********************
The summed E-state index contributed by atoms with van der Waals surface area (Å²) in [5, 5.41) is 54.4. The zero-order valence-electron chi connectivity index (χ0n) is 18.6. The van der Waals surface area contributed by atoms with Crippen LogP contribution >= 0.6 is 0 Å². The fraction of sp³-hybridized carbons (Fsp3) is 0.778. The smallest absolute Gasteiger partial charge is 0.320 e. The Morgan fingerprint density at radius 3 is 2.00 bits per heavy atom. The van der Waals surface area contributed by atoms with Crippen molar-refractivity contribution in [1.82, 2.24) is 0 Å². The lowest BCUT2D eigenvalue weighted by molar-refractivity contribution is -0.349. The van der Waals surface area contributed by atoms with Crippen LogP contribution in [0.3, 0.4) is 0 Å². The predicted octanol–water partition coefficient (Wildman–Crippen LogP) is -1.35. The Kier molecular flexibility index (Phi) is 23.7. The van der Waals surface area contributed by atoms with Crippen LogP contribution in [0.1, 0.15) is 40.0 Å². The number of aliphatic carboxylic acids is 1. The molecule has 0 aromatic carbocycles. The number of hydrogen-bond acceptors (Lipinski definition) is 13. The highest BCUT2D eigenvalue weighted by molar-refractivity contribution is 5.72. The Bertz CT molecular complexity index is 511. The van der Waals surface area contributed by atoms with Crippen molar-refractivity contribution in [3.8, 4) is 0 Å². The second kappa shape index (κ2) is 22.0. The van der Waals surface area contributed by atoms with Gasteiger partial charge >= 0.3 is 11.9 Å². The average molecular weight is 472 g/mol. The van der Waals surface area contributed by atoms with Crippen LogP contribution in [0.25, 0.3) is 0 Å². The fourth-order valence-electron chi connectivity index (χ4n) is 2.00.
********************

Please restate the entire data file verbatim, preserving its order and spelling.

The summed E-state index contributed by atoms with van der Waals surface area (Å²) in [5, 5.41) is 54.4. The zero-order valence-electron chi connectivity index (χ0n) is 18.6. The van der Waals surface area contributed by atoms with Crippen LogP contribution >= 0.6 is 0 Å². The fraction of sp³-hybridized carbons (Fsp3) is 0.778. The smallest absolute Gasteiger partial charge is 0.320 e. The Morgan fingerprint density at radius 3 is 2.00 bits per heavy atom. The van der Waals surface area contributed by atoms with Crippen molar-refractivity contribution in [1.82, 2.24) is 0 Å². The lowest BCUT2D eigenvalue weighted by molar-refractivity contribution is -0.349. The van der Waals surface area contributed by atoms with Crippen LogP contribution in [0.3, 0.4) is 0 Å². The predicted octanol–water partition coefficient (Wildman–Crippen LogP) is -1.35. The Kier molecular flexibility index (Phi) is 23.7. The van der Waals surface area contributed by atoms with Crippen LogP contribution in [0.1, 0.15) is 40.0 Å². The number of aliphatic carboxylic acids is 1. The molecule has 0 aromatic carbocycles. The number of hydrogen-bond acceptors (Lipinski definition) is 13. The highest BCUT2D eigenvalue weighted by molar-refractivity contribution is 5.72. The Bertz CT molecular complexity index is 511. The van der Waals surface area contributed by atoms with Crippen molar-refractivity contribution in [3.8, 4) is 0 Å². The second kappa shape index (κ2) is 22.0. The van der Waals surface area contributed by atoms with Gasteiger partial charge >= 0.3 is 11.9 Å². The average molecular weight is 472 g/mol. The van der Waals surface area contributed by atoms with Crippen LogP contribution in [0.25, 0.3) is 0 Å². The fourth-order valence-electron chi connectivity index (χ4n) is 2.00.